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"I think unconscious bias is one of the hardest things to get at," Ginsburg told Elle. "My favorite example is the symphony orchestra. When I was growing up, there were no women in orchestras. Auditioners thought they could tell the difference between a woman playing and a man. Some intelligent person devised a simple solution: Drop a curtain between the auditioners and the people trying out. And, lo and behold, women began to get jobs in symphony orchestras."

When She Talked About The Importance Of Education (2005)

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"The study of law was unusual for women of my generation," Ginsburg told Duke Law students. "For most girls growing up in the ’40s, the most important degree was not your B.A., but your M.R.S.

When She Responded To Former Kentucky Sen. Jim Bunning's Prediction That She Would Die From Pancreatic Cancer (2009)

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That year, Ginsburg made sure to attend then-President Barack Obama's televised speech to a joint session of Congress — in part so that the public would know that the Supreme Court was not made up entirely of men. "I also wanted them to see I was alive and well, contrary to that senator who said I'd be dead within nine months," Ginsburg added.

When She Defended A Woman's Right To An Abortion (July 1993)

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"It is essential to a woman's equality with man that she be the decision maker, that her choice be controlling," Judge Ginsburg said during her Supreme Court justice confirmation hearing. "If you impose restraints, you are disadvantaging her because of her sex. The state controlling a woman would mean denying her full autonomy and full equality."

When She Lauded The #MeToo Movement (January 2018)

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"It's about time," Ginsburg told NPR at the Sundance Film Festival. "For so long women were silent, thinking there was nothing you could do about it, but now the law is on the side of women, or men, who encounter harassment and that's a good thing."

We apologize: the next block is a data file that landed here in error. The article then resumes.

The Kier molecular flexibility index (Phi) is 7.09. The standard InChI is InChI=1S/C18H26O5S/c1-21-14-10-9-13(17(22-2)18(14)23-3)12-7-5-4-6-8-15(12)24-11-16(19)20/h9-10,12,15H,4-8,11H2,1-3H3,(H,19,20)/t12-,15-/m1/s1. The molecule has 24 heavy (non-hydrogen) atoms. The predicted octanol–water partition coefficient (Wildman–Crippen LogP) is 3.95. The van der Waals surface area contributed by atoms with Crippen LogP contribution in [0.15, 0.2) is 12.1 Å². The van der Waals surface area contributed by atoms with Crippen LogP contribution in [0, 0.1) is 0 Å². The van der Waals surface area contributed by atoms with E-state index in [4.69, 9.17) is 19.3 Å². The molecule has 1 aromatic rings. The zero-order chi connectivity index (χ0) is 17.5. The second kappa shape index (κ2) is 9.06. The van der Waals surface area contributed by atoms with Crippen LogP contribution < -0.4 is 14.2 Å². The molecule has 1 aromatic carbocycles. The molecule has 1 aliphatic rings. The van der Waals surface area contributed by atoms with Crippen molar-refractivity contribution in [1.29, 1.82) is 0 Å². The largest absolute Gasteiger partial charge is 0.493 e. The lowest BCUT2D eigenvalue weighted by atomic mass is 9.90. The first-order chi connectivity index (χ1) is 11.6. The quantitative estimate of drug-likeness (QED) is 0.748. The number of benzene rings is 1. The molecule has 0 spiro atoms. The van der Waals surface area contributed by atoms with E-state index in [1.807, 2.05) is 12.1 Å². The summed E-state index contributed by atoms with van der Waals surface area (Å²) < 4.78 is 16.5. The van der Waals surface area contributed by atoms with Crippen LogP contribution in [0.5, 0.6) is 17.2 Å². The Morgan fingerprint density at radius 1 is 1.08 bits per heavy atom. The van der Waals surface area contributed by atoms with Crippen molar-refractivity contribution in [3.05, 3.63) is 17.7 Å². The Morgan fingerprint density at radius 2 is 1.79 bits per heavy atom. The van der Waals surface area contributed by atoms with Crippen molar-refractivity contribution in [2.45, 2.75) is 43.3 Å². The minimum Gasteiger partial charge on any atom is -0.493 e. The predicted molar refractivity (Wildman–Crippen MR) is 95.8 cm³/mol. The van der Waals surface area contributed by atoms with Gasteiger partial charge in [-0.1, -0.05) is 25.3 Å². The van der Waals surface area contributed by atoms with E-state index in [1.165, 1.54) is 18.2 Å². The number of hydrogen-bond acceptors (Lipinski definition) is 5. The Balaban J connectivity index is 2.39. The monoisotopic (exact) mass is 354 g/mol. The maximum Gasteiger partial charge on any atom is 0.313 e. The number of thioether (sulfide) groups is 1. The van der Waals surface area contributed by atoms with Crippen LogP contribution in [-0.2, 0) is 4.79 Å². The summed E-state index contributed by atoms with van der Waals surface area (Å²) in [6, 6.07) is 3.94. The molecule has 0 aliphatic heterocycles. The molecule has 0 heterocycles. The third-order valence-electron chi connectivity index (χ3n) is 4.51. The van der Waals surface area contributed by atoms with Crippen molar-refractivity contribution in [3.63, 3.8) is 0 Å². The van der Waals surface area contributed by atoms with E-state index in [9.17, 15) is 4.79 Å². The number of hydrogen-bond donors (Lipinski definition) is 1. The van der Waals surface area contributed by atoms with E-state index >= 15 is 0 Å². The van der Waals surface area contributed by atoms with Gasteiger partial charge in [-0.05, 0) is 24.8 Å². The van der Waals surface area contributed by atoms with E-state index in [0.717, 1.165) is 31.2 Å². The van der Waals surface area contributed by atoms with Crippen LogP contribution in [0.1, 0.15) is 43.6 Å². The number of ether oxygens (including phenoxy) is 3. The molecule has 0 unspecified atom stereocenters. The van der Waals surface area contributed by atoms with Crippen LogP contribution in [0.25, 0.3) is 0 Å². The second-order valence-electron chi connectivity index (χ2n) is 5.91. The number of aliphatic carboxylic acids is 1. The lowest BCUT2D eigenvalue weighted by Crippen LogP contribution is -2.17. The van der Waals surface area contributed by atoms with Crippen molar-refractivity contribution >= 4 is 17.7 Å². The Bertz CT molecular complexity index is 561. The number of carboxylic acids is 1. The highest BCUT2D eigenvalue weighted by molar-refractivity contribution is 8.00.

"Every woman of my vintage knows what sexual harassment is, although we didn't have a name for it," Ginsburg added.

When She Centered Poor Women In The Fight For Reproductive Justice (July 2009)

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"Reproductive choice has to be straightened out," Ginsburg told The New York Times. "There will never be a woman of means without choice anymore. That just seems to me so obvious. The states that had changed their abortion laws before Roe [to make abortion legal] are not going to change back. So we have a policy that affects only poor women, and it can never be otherwise, and I don’t know why this hasn’t been said more often."

When She Criticized Partisan Divisions In Congress (February 2017)

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“I wish there was a way I could wave a magic wand and put back when people were respectful of each other and the Congress was working for the good of the country and not just along party lines,” Ginsburg said at Stanford Law School. “Someday there will be great people, great elected representatives who will say, ‘enough of this nonsense, let’s be the kind of legislature the United States should have.' I hope that day will come when I’m still alive.”

Ginsburg has never shied away from passionately defending her progressive beliefs and now — on her 85th birthday, 25 years after she first became a Supreme Court justice — is no different. Ginsburg has made it clear that her birthday may be a cause for celebration, but by no means is it an indication that she is any closer to retirement.